Then came the statements from different countries in the first meeting in the following order: Uzbekistan, Colombia, Lithuania, Afghanistan, Poland, Venezuela, Finland, Fiji, Moldova, Georgia, Kazakhstan, Equatorial Guinea, Vietnam, Belgium, and Morocco. The obvious purposes of these statements were different. Some countries were apparently canvassing for getting into the Human Rights Council at the next turn perhaps for the purpose of prestige. Some others were playing regional politics against their perceived enemies. This was very clear when Lithuania and Poland started attacking Russia.

But there were very sincere human rights presentations as well. One was the statement by the President of Afghanistan, Mohammad Ashraf Ghani. He outlined the devastating effects that Afghanistan had to undergo during the last 40 years, because of foreign interferences. The initial support to Taliban by big powers was hinted. His kind appeal was to the UN was to go ‘beyond discourse to practice’ giving equal chance to the poor and the developing countries to involve without discrimination.

 

Controversial Presentations

China’s Foreign Affairs Minister, Wang Yi, made his presentation almost at the end of the first day. This is apparently the first time that China had directly addressed the Human Rights Council. Beginning with outlining the devastating repercussions of the coronavirus pandemic he stressed that the world should face the challenges through ‘solidarity and cooperation.’ He broadened the concept to human rights solidarity and cooperation. His expressed views were quite different to the others, particularly to the Western ones.

He frankly said that what he expresses are the views of China on human rights without claiming those are absolute truths or forcing others to believe or implement them. There were four main concepts that he put forward before the member countries. First, he said, “We should embrace a human rights philosophy that centres on the people. The people’s interests are where the human rights cause starts and ends.” Second, he said, “we should uphold both universality and particularity of human rights. Peace, development, equity, justice, democracy, and freedom are common values shared by all humanity and recognized by all countries.” “On the other hand,” he said, “countries must promote and protect human rights in light of their national realities and the needs of their people.”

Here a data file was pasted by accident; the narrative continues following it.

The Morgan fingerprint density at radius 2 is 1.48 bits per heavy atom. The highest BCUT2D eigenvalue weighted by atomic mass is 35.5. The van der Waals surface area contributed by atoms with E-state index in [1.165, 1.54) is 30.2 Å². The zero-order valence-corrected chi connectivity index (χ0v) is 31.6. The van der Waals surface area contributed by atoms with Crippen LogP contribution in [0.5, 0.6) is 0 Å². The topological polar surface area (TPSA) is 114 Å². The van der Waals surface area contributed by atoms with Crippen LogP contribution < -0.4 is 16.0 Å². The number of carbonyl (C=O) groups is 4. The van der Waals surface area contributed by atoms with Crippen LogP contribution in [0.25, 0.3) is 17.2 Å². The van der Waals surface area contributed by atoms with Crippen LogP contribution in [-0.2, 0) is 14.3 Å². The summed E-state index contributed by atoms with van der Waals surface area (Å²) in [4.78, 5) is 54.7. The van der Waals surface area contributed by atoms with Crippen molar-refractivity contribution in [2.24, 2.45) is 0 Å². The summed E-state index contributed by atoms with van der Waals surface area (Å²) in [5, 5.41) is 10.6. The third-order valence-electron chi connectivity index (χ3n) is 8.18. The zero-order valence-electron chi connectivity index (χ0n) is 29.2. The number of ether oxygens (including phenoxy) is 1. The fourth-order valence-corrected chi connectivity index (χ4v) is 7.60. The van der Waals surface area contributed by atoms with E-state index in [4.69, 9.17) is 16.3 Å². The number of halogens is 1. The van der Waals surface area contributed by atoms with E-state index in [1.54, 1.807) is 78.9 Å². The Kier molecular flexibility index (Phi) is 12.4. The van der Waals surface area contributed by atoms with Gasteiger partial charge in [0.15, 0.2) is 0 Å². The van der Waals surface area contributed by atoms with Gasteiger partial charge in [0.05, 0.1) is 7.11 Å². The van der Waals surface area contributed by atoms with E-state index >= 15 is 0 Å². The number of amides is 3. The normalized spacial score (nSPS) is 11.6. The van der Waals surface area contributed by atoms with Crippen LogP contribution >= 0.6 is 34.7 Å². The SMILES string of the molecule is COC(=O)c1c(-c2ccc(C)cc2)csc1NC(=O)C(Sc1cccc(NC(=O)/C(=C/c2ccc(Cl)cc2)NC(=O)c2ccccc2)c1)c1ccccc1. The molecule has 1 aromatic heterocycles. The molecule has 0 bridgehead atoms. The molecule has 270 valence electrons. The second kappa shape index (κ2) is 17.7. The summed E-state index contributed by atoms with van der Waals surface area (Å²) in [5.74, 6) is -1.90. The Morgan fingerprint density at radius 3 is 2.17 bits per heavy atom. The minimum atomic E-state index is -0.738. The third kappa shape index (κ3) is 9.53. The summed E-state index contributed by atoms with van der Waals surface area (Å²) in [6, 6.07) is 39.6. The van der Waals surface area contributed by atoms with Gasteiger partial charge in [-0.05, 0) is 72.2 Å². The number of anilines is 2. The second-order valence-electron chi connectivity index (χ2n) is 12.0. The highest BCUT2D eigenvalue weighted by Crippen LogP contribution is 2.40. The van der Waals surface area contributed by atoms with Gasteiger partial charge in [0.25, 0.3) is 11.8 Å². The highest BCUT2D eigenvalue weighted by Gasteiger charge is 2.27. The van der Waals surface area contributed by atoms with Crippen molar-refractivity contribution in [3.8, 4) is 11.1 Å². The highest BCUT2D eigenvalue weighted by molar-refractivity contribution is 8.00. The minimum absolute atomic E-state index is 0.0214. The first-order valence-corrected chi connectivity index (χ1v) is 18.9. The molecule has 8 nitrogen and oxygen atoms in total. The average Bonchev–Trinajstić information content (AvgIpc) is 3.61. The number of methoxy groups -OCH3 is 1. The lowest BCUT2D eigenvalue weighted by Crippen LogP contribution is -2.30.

“Third,” he said, “we should systemically advance all aspects of human rights. Human rights are an all-encompassing concept. They include civil and political rights as well as economic, social, and cultural rights.” He then emphasized, “Among them, the rights to subsistence and development are the basic human rights of paramount importance.” Fourth, “we should continue to promote international dialogue and cooperation on human rights. Global human rights governance should be advanced through consultation among all countries.”

It was on the same first day before China, that the United Kingdom launched its barrage against several countries not sparing Sri Lanka. The Foreign Secretary, Dominic Raab, delivered the statement from top to bottom attacking alleged violating countries on human rights. But there was no mentioning of Israel for the repression of Palestinians or the systemic racism rampaging in the United States, including the 6 January attacks on the Capitol by extremist/terrorist groups.

His first sermon was on Myanmar without acknowledging the British atrocities or mismanagement of this poor and diverse country during the colonial period. He was quite jubilant over implementing sanctions and other restrictions over the country. Many sanctions, in my opinion, are extortions. Undoubtedly, Aung San Suu Kyi and other leaders should be released, and democracy restored. This is a task of the whole council and when one or two countries try to grab the credit, there can be obvious reservations of others.

His further scathing attacks were against Belarus, Russia, and China. Some appeared factually correct but not necessarily the approach or the motives genuine. The following is the way he came around Sri Lanka. He said,

“Finally, we will continue to lead action in this Council: on Syria, as we do at each session; on South Sudan; and on Sri Lanka, where we will present a new resolution to maintain the focus on reconciliation and on accountability.”

‘Action’ to him basically means repeatedly passing resolutions, of course imposing economic and other sanctions. He said, “as we do at each session”; like bullying poor or weak countries at each session. Can there be a resolution against Russia or China? I doubt it.

What would be the purpose of presenting a resolution against Sri Lanka? As he said, “to maintain the focus on reconciliation and on accountability.” This will satisfy neither the Tamil militants nor the Sinhalese masses. But it might satisfy the crafty Opposition (proxy of the defeated last government). This is not going to be based on any of the actual measures that Sri Lanka has taken or not taken on reconciliation or accountability. But based on the ‘Authoritarian and Hypocritical Report’ that some anti-Sri Lankans have drafted within the Office of the High Commissioner for Human Rights. This what I have discussed in my last article.